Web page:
Internet Access in South Africa

All Articles   |   Items in bidorbuy  »  Articles  »  General Articles

If internet access is a basic human right, as a recent UN report suggests, South Africa is a long way from implementing it

A UN report released in June 2011 suggests that internet access ought to be an essential right for all citizens. The report connects internet access with freedom of expression, a right guaranteed in article 19 of the International Covenant on Civil and Political Rights, and calls upon governments to develop an effective plan of action to make the internet widely available, accessible and affordable to all segments of the population.

South Africa still has a long way to go when it comes to making the internet “widely available and affordable”.  Some sources estimate the current internet penetration at 11 percent, which is the average for the African continent and well below the world average of 30 percent. The latest report by the Internet World Stats mentions higher, but still paltry figures: 6.8 million users, or 13.9 percent of the population.

Different sources put the number of South Africans who have access to the internet at five, six or almost seven million. Low as any of those figures are in themselves, it should be noted that very few South Africans are connected from home. The majority browse internet only at their place of work. Analysts say that in South Africa the web traffic halves by about 5 PM, as offices tend to close for the day.

The South African Department of Communications puts the broadband penetration at home at the very modest five percent of the population, citing the high cost of services and limited access to broadband in rural areas as reasons.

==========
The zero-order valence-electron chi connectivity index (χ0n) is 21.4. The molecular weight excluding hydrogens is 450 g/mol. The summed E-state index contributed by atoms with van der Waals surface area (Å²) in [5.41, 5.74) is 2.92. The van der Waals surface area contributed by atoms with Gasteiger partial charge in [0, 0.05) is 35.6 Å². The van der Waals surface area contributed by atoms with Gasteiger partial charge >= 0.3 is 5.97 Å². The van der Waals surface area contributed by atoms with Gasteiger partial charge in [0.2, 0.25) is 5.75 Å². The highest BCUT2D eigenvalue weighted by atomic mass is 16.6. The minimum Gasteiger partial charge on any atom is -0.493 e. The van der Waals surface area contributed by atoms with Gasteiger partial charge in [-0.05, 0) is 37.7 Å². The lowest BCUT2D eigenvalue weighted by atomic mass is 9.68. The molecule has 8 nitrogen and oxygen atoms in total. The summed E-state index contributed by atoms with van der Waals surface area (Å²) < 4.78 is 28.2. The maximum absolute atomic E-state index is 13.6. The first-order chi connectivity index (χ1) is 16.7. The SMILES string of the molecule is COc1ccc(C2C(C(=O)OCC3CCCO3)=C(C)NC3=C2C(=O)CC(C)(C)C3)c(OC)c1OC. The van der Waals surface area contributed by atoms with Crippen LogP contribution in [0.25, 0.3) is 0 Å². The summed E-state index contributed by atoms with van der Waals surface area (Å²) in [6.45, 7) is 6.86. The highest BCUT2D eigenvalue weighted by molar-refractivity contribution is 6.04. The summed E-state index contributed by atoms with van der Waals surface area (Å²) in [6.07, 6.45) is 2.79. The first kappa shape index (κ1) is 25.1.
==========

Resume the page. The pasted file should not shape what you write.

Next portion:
Worse still, the Department expects the rate of expansion of the internet to slow down by 2015, from about 15 percent to only 10 percent a year. This would mean that by 2015 there would be about 11.3 million of internet users, or approximately (only) 22 percent of the population.

South African internet service providers put the blame squarely on the government’s shoulders. They say that, while all parties pay lip service to the concept of affordable internet access for all, true political will, such as has been displayed in connection with the 2010 FIFA World Cup, is lacking. As a result, the internet remains unaffordable and mysterious for the majority of South Africans.

True, mobile communications continue to experience unprecedented growth in the country, and many cell phones are internet-enabled. Some studies put the number of South Africans with internet access on their phones at (probably conservative) six million. Good as this news is, it is but a consolation prize. Cell phones and smart phones are good enough for receiving (and possibly reacting to) marketing messages, for sending or reading email messages, downloading a few songs or games, or even for some quick online shopping. And that’s about it. The whole vast areas of the more challenging endeavours that really make the World Wide Web worthwhile, like serious research or conducting an online business, remain out of reach of cell phone-connected users. Some things are, after all, not only better on the big screen – they are only available on the big screen.

Internet penetration: 2011 estimates
The history of internet penetration in South Africa
  • North America: 78.3 %
  • Australia and Oceania: 60.1 %
  • Europe: 58.3 %
  • Middle East 31.7 %
  • Asia: 23.8 %
  • Africa: 11.4 %
  • World average: 30.2 %
View more featured items in